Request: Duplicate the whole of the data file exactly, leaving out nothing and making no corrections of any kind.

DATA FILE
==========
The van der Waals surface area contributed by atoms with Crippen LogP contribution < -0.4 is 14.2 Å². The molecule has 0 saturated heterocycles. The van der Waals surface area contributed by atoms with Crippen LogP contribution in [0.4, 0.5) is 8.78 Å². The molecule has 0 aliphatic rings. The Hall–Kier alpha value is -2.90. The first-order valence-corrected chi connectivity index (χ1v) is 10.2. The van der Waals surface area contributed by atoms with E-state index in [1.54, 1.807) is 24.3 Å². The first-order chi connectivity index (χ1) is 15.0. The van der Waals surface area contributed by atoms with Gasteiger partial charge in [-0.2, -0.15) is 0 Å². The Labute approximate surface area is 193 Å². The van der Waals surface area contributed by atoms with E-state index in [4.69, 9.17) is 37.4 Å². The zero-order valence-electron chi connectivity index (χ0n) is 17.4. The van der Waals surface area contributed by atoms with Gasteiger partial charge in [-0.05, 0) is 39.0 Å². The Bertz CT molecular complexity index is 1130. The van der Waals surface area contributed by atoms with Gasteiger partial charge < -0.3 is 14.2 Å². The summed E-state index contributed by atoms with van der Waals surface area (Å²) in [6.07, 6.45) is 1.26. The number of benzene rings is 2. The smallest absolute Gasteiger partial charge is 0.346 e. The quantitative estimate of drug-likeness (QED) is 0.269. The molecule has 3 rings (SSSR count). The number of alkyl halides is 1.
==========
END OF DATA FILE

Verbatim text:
The van der Waals surface area contributed by atoms with Crippen LogP contribution < -0.4 is 14.2 Å². The molecule has 0 saturated heterocycles. The van der Waals surface area contributed by atoms with Crippen LogP contribution in [0.4, 0.5) is 8.78 Å². The molecule has 0 aliphatic rings. The Hall–Kier alpha value is -2.90. The first-order valence-corrected chi connectivity index (χ1v) is 10.2. The van der Waals surface area contributed by atoms with E-state index in [1.54, 1.807) is 24.3 Å². The first-order chi connectivity index (χ1) is 15.0. The van der Waals surface area contributed by atoms with Gasteiger partial charge in [-0.2, -0.15) is 0 Å². The Labute approximate surface area is 193 Å². The van der Waals surface area contributed by atoms with E-state index in [4.69, 9.17) is 37.4 Å². The zero-order valence-electron chi connectivity index (χ0n) is 17.4. The van der Waals surface area contributed by atoms with Gasteiger partial charge in [-0.05, 0) is 39.0 Å². The Bertz CT molecular complexity index is 1130. The van der Waals surface area contributed by atoms with Gasteiger partial charge < -0.3 is 14.2 Å². The summed E-state index contributed by atoms with van der Waals surface area (Å²) in [6.07, 6.45) is 1.26. The number of benzene rings is 2. The smallest absolute Gasteiger partial charge is 0.346 e. The quantitative estimate of drug-likeness (QED) is 0.269. The molecule has 3 rings (SSSR count). The number of alkyl halides is 1.